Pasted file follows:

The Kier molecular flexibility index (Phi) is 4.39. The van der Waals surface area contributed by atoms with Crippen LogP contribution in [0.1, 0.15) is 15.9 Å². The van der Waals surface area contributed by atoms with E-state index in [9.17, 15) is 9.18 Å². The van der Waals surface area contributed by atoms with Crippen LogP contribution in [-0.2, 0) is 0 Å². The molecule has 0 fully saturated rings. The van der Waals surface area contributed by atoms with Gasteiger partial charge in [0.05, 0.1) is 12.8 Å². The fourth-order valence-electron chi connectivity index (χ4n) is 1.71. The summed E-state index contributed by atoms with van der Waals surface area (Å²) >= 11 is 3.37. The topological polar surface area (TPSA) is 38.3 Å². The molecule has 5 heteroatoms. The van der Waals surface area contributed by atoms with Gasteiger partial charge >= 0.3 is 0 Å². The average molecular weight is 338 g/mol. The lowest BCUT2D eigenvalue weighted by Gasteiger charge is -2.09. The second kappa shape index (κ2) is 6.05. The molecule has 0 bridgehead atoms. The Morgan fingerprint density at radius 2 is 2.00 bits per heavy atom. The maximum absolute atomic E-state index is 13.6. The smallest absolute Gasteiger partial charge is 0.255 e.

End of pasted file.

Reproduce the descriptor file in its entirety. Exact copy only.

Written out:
The Kier molecular flexibility index (Phi) is 4.39. The van der Waals surface area contributed by atoms with Crippen LogP contribution in [0.1, 0.15) is 15.9 Å². The van der Waals surface area contributed by atoms with E-state index in [9.17, 15) is 9.18 Å². The van der Waals surface area contributed by atoms with Crippen LogP contribution in [-0.2, 0) is 0 Å². The molecule has 0 fully saturated rings. The van der Waals surface area contributed by atoms with Gasteiger partial charge in [0.05, 0.1) is 12.8 Å². The fourth-order valence-electron chi connectivity index (χ4n) is 1.71. The summed E-state index contributed by atoms with van der Waals surface area (Å²) >= 11 is 3.37. The topological polar surface area (TPSA) is 38.3 Å². The molecule has 5 heteroatoms. The van der Waals surface area contributed by atoms with Gasteiger partial charge >= 0.3 is 0 Å². The average molecular weight is 338 g/mol. The lowest BCUT2D eigenvalue weighted by Gasteiger charge is -2.09. The second kappa shape index (κ2) is 6.05. The molecule has 0 bridgehead atoms. The Morgan fingerprint density at radius 2 is 2.00 bits per heavy atom. The maximum absolute atomic E-state index is 13.6. The smallest absolute Gasteiger partial charge is 0.255 e.